Wide Awake in Wonderland

We’re only dancing on this earth for a short while

Drama galore redux July 21, 2008

I feel rather like I’ve been I’ve hit by a truck, rolled up like a pancake, smoked about halfway down, stubbed out on a gas station toilet seat, flushed down said toilet, backed up onto a city street, and rolled over by a truck one more time. In other words, it’s been a really long and pretty awful 36 hours. However, in the net, things could always be worse. In light of my emotional and physical exhaustion, I’ll do my best to succinctly catch you up:

I need to call the vet and get a report, but to the best of my knowledge, Pixie is still alive. I’m a total coward, and when it turned out she had cancer, I just couldn’t pull the trigger. She was so happy to see me and looked so lively and so NORMAL it seemed unfathomable to have them kill her. Moreover, my own vet told me she’d had dogs who lived through this same ordeal (small tumor on the spleen – in this case 1″ x 2″ – rupture and then be removed) go on to live another year or two.

The big problem here is that (to quote the emergency room vet at midnight last night) when the spleen tumor burst it “showered her abdominal cavity in cancer cells.” This is pretty much hands down the worst image ever conjured. I friggin hate EVERYTHING about the idea of that. In reaction, I am conjuring up every new age defense in my arsenal: showering her in white light, filling her with golden light, laying on of hands (not that I have any special talent or anything, beyond maybe sheer will), pseudo-Reiki (see again, no real talent or training. I just focused and tried to make my hands get hot. No idea if that’s even a technique). I’m also researching every alternative, far out, and plain old wackadoo theory on cancer. If there’s a supplement or vitamin or diet that can spare her more suffering, I’m bound and determined to find it.

As a side note, here’s an interesting little assertion I found. I have no idea if this is true or anything, just thought it was kind of wild, ”

Some doctors implicate fungi as a cause of leukemia. In 1999 Meinolf Karthaus, MD, watched three different children with leukemia suddenly go into remission upon receiving a triple antifungal drug cocktail for their “secondary” fungal infections.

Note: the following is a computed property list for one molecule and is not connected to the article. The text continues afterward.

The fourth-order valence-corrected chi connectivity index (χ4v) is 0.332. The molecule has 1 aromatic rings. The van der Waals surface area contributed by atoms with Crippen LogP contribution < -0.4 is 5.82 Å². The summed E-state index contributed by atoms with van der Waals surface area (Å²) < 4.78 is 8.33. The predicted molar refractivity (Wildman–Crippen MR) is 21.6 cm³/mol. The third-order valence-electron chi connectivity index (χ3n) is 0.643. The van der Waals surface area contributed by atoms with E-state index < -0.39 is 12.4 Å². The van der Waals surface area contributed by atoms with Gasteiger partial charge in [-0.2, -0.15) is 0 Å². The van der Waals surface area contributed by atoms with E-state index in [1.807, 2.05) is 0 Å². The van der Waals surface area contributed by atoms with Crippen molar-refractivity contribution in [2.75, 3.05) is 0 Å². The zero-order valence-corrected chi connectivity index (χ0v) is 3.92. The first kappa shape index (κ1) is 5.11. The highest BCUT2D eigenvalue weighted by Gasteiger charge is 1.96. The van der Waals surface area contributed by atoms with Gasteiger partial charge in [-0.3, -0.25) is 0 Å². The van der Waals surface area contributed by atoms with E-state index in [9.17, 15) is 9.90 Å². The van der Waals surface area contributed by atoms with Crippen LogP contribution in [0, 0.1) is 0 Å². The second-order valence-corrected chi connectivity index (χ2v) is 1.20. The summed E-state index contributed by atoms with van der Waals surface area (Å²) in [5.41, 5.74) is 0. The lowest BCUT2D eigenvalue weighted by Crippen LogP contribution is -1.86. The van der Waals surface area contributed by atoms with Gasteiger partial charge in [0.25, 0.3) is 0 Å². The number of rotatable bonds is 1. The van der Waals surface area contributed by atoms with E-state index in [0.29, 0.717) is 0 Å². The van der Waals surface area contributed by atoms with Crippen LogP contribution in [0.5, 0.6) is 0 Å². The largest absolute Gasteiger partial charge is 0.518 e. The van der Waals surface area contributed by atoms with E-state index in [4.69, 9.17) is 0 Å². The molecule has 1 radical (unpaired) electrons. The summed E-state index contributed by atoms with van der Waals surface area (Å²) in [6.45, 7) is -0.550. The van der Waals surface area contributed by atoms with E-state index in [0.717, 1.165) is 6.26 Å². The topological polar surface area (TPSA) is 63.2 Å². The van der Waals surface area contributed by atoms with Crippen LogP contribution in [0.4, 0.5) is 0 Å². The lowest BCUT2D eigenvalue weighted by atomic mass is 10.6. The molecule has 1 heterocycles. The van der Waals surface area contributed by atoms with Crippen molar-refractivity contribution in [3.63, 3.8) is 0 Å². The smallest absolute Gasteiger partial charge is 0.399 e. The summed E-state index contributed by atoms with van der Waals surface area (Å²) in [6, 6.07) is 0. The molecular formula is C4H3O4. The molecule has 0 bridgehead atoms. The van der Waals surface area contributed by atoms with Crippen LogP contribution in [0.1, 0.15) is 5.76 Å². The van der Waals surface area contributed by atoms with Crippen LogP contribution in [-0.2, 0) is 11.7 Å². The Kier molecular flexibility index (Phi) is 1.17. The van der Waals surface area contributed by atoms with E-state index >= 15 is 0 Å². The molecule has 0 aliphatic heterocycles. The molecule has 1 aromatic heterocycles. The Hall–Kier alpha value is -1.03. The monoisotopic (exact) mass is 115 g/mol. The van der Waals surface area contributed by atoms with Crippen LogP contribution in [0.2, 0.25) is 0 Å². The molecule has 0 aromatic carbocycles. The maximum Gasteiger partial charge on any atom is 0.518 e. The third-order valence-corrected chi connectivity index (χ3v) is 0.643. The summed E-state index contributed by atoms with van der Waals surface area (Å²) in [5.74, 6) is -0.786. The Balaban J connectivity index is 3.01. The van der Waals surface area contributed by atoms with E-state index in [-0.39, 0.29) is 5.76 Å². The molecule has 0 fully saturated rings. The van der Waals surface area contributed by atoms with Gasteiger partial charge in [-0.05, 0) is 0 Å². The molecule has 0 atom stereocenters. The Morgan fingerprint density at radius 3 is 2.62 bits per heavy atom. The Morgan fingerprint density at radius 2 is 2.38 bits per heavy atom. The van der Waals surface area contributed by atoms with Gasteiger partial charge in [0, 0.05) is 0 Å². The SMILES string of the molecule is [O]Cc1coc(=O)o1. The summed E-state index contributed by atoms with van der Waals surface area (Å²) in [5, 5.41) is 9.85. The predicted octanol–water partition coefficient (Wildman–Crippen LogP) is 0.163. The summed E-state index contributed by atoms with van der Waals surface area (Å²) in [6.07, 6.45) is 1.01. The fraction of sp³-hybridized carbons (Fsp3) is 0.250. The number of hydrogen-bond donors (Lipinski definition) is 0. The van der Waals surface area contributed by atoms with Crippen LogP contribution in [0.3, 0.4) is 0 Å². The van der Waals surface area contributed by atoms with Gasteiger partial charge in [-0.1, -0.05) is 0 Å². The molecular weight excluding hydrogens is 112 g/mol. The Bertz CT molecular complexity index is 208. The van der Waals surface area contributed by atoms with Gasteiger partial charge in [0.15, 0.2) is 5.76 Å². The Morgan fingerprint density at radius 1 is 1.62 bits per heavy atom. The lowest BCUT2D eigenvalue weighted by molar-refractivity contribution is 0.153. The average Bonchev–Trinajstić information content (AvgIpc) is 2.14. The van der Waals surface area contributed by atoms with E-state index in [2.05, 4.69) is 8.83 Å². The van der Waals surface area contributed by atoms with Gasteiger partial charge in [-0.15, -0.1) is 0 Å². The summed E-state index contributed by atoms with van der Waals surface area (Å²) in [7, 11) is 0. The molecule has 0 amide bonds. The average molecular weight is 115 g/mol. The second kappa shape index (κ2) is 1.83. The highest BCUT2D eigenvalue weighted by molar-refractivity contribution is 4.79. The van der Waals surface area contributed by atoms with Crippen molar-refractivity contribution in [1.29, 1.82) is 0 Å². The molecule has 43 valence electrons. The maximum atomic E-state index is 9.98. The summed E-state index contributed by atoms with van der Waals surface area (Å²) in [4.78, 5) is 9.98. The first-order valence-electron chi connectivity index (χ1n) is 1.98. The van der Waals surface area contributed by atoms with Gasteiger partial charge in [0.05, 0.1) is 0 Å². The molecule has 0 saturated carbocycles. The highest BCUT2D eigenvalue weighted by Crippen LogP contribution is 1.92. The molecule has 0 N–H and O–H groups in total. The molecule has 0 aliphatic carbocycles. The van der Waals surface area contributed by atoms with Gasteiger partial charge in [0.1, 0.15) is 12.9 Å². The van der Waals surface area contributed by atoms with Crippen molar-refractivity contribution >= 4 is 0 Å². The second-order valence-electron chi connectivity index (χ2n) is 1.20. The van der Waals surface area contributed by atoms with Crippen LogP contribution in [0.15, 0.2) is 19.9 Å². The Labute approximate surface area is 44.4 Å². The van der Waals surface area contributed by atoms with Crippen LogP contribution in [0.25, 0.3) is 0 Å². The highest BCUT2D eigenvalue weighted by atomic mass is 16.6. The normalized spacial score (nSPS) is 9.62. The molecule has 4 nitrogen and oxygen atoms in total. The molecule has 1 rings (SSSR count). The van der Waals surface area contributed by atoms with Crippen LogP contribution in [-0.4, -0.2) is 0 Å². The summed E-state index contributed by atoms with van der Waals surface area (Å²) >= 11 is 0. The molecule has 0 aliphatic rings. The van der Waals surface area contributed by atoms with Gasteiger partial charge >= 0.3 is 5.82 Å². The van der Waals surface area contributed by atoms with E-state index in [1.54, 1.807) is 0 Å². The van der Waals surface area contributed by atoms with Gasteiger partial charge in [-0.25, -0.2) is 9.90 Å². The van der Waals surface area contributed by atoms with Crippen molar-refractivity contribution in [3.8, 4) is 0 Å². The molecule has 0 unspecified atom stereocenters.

In 1997 Mark Bielski stated that leukemia, whether acute or chronic, is intimately associated with the yeast, Candida albicans, which mutates into a fungal form when it overgrows.

Milton White, MD. believed that cancer is a chronic, infectious, fungus disease. He was able to find fungal spores in every sample of cancer tissue he studied. Some other doctors agree with him. Such as the Italian doctor who has his patients take a teaspoon of bicarbonate of soda, baking soda, in a glass of water half an hour before breakfast. This alkalinized the digestive tract so that it would help eliminate candida.”

Anyway, I had the vet remove her tumor, and she told me that if she got in there and found any signs that the cancer had spread, she’d put her down. She didn’t. That’s the good news. The bad news is that the removal of her spleen and the general stress of it all has caused a myocardial something or other. Her heartbeat is 240 beats per minute. I felt it with my own hand as I transported her back to the emergency vet for observation tonight. On that note, it’s just wait and see and continue praying that she not only makes it through this, but that I’ve done the right thing and she truly does live another two years or even more.

In other news, I *think* I’ve managed to keep my job for the trip. On Wednesday after resigning and hearing nothing, I called my boss and left an angry (for me) voicemail. I told him I deserved better than this, I’d never felt so disrespected, I was ‘deeply, deeply disappointed’ and closed with ‘is this really what you want?”  He called back shortly thereafter and said, “Do you really want to quit!?” I told him no, of course not, but then relayed the conversation I’d had (presumably at his bidding) with E. His reaction? “That’s ridiculous. That’s a ridiculous conversation.” Yeah. No sh!t. Thanks for having her call me.